The state of the Knicks

ESPN’s Chad Ford wrote a good article [Insider subscription required] about how the Knicks’ rebuilding plan has shaped up thus far.

They successfully shed Stephon Marbury, Jamal Crawford, Zach Randolph and Jerome James. But Eddy Curry and Jared Jeffries are still on the roster, and their contracts will eat up cap space in 2010. Surprisingly GM Donnie Walsh passed up a chance to trade Jeffries for Kenny Thomas’s expiring contract at the trade deadline. I have no idea why he would do that.

The Knicks also did a great job of wooing Mike D’Antoni to New York. Players love to play in his up-tempo system and he has a number of connections to NBA stars given his stint as assistant coach for Team USA.

But Ford writes that “phase 3” of the plan has hit a few snags:

The plan was to restock the Knicks’ talent pool via the draft. Rookies have low salaries and high upside, and given the Knicks’ lack of talent the team hoped it could strike gold once or twice in the draft. While it’s still very early, things haven’t gone according to plan so far. The Knicks’ top targets the past two years have been off the draft board when they drafted.

In 2008, their two favorites — Derrick Rose and O.J. Mayo — were gone, so they settled for Danilo Gallinari. While Gallinari showed enormous promise in Europe, he hurt his back in the summer league and played sparingly for the Knicks in his rookie season while he tried to rehab. Meanwhile, the Knicks passed on several prospects in the ’08 draft — like Brook Lopez, Eric Gordon and Anthony Randolph — who look like potential stars down the road.

In 2009, Walsh and D’Antoni had their hearts set on Davidson shooting star Stephen Curry. However, the Warriors took him one place ahead of the Knicks, who settled on Arizona forward Jordan Hill. While Hill has upside, too, he’s closer to Dale Davis than Amare Stoudemire.

And what about 2010? In 2005, Isiah agreed to send that first-round pick to Phoenix as part of the Marbury trade. The Suns then traded it to Utah. There are no protections left on the pick. It’s gone.

Isn’t it a little ironic that the Knicks are struggling at the one thing (finding talent in the draft) that Isiah Thomas was good at? Gallinari may still turn out to be a player, but I’m sure Knicks fans would trade him for any number of players that the team passed up. Ford mentioned Lopez, Gordon and Randolph, but what about D.J. Augustin or Jason Thompson?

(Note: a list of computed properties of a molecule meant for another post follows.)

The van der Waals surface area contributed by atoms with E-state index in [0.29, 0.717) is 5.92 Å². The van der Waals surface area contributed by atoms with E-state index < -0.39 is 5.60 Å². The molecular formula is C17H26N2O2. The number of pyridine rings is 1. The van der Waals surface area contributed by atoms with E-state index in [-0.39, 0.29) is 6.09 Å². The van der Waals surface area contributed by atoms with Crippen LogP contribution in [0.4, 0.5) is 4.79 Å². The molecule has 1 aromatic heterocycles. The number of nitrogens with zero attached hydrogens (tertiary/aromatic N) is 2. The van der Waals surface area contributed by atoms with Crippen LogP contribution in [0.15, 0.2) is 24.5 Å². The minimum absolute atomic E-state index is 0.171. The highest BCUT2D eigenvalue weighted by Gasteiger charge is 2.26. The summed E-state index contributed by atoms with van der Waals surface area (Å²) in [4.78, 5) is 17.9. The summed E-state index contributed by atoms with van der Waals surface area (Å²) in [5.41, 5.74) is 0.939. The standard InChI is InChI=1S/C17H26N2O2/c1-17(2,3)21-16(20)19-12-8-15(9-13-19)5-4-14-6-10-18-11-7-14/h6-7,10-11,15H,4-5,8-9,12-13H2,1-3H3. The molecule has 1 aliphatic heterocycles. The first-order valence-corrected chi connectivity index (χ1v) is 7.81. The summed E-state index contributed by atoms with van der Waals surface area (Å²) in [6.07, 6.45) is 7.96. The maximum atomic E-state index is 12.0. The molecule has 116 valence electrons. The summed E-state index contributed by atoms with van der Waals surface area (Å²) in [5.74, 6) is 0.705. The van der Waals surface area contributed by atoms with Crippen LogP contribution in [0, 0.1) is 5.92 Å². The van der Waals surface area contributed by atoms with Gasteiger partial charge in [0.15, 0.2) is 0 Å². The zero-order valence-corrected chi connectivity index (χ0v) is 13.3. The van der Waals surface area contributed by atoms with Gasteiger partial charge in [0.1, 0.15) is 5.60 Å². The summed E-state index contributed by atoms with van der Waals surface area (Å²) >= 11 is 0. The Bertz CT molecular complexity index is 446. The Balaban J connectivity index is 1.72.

While I like Jordan Hill, it seems a little counter intuitive to draft a power forward when you already have David Lee on the roster and are potentially targeting Chris Bosh or Amare Stoudemire next summer. However, the Knicks probably view Bosh and Stoudemire as potential centers in D’Antoni’s system.

To draft Hill, the Knicks passed up Brandon Jennings, who turned in a very good summer league performance for the Bucks and has the kind of speed, quickness and vision to be a nightmare on the fast break. The team has been flirting with Ramon Sessions (also of the Bucks), but has yet to come to terms on a deal even though Milwaukee put themselves in a tough position to match any offer greater than $2 or $3 million per season. As it stands, the Knicks don’t have a point guard to run D’Antoni’s system.

And, as Ford writes, the Knicks’ plans have soured with the economy. If they are able to move both Jeffries and Curry, they would have enough to sign two max-contract players, but even then, it would be tough to fill out the roster with the limited funds available. It’s looking more and more that the Knicks aren’t going to have the talent to attract LeBron James or Dwyane Wade. Forgetting about D’Antoni and Madision Square Garden for a moment, wouldn’t LeBron and Wade, assuming they change teams, rather play in Brooklyn with Devin Harris and Brook Lopez?

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